Then there were the practicalities of writing for an interactive medium. It requires being short and precise with dialogue. You had to be serving the action. And the levels flow quickly, with a lot happening each time the game loads the next section. Gaghan says, "I know what happened in Black Hawk Down. I sat with the Delta guys that were there on the ground. I talked with them about their experience. And I talked with people that were right along side the guys that got the Medal of Honor. The entire experience of Black Hawk Down would be like half a level in Ghosts."
And then there is the storytelling challenge that comes from the fact that it is a first-person-game, controlled by a player who decides what she wants to see. "In filmmaking language, you'd say, 'The film is going to be subjective, so you seeing the film through the main character's P.O.V. And now we are just going to let that guy look at whatever he wants and run wherever he wants,'" says Gaghan. "Pick any great movie, like The Fugitive. Harrison Ford has decided he is not going after the one-armed man. He's decided to go to Brazil and go surfing. You can run off in different directions. That's the single greatest challenge, to have that freedom for the player and that kind of excitement that comes from being able to make those decisions, but also have them inside a world that is cohesive."
That freedom means a game's narrative has to rely on redundancies. "You can't be 100% certain the player is going to look at the clue you want to deliver. You can't be certain they will hear it in the violence of battle. You have to say, 'We are not going to get it all in this one spot; we are going come at it in five levels, in nine places. So we are going to have a brushstroke here and a brushstroke there.' The accumulation of that will hopefully give you a more meaningful character and a more meaningful ride through the game," says Gaghan.
Despite the complications of putting together a game narrative, Gaghan says the immediate nature of creating a game appealed to him. After the glacial pace of developing a movie, then filming, and then post-production and distribution, working on Ghosts was just ... fast. "The average length of development for a Hollywood film is nine years. This is quite different. You have an idea at 9:00 in the morning, you put it together, you go into a theater at 11:00. There are video storyboards being projected for the idea, there are 30 people troubleshooting or calling bullshit on the idea or saying that they love it. And three days later you are looking at it. That's exciting to me. I've never been involved in a process like this," says Gaghan.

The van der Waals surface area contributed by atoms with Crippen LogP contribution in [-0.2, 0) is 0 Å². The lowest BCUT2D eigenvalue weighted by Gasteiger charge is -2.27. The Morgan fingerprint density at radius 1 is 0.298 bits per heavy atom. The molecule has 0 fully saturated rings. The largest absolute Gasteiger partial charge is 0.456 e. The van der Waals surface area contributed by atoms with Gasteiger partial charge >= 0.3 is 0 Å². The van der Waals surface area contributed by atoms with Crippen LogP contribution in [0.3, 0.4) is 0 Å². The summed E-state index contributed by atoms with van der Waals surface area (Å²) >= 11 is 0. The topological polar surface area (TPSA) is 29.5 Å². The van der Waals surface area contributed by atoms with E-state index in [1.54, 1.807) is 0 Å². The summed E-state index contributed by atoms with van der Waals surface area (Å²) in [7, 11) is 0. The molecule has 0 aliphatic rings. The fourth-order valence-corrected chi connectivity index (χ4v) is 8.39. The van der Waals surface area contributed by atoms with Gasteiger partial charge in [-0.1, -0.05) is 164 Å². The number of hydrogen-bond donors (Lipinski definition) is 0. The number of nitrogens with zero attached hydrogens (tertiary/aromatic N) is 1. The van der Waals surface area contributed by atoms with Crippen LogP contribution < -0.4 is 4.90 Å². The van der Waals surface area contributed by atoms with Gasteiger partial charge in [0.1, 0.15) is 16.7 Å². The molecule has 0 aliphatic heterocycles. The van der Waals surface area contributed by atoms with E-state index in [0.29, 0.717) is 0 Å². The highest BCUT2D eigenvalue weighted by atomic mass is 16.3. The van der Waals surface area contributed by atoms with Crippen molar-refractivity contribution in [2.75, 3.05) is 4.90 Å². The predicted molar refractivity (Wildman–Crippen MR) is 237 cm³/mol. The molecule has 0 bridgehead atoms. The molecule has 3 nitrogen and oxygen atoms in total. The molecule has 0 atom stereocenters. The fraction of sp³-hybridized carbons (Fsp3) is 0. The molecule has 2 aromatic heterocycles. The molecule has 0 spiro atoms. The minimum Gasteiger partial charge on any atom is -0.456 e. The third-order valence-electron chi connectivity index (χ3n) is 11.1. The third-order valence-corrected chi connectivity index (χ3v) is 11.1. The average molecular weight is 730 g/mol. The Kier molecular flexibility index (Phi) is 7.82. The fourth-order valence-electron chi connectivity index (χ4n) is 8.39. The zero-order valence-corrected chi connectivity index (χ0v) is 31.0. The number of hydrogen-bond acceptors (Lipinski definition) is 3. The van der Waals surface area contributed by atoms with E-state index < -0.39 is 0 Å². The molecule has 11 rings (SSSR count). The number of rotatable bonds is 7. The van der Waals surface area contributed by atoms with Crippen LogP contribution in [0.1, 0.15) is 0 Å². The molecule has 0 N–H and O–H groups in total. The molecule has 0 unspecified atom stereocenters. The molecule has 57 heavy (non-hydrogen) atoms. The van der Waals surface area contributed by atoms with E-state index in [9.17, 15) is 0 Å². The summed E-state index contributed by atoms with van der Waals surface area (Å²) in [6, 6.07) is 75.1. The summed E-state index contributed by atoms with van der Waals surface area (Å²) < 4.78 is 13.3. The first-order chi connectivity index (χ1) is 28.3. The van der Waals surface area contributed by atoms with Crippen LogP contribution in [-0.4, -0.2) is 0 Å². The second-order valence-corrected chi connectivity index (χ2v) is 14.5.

Gaghan's enthusiasm for the gamemaking is palpable. And he wants to do it again. He says he has an idea for a game that came to him over the course of working on Ghosts. But first, he is thinking about how to make his next movie. He really enjoyed the collaborative mood at Infinity Ward and the trust everyone gave to one another.
"In most of the creative experiences I've been involved in, it's been a vertical experience, in that there's a hierarchy. There no hierarchy here. It's more of a big playing field. People are working really hard and things are rising all across the field. It's really invigorating. It's also fraught with peril: an enormous amount of communication has to happen to make sure that everybody's best ideas fit into the best game," said Gaghan.
Next, Gaghan will be directing Candy Store, a film he wrote about crime in Brighton Beach, Brooklyn. He plans to make this one differently. "I think that movies can learn from games by fostering independent inspiration and having room for more people to have a bigger impact. I am going to make a movie in the spring and I am going to empower the production designer, the cinematographer," said Gaghan. "I am going to leave a lot of room for those guys to really bring me their best thinking, instead of having a preexisting gameplan that I tell everybody. Maybe their ideas are better than mine? Let's use those ideas."
Gaghan speaks of his time on the game almost wistfully, like an experience he never wanted to end. But inevitably, the birth of the game happens and then your children leave the nest. Gaghan says, "I always feel the weird emotion of, 'It's over. I can't believe it.' I have a 13-year-old boy and right now he's at school running amok doing something. I don't quite know what, but I hope it's good. That's how I feel about it. They are going to grow up and do their own thing. I wish them well. Hopefully they are having a really good time."
At least his own son will finally be able to enjoy something made by his father. "I've made movies and TV shows. I have an Emmy; I have an Oscar—didn't even register on my son's radar or his friends' radar. Didn't even mean anything," says Gaghan. "Then it was like, 'Oh my god! You are going to Infinity Ward! Holy shit Dad! You matter! You are like, actually interesting!' I can't even tell you the impact that landed in my son's life."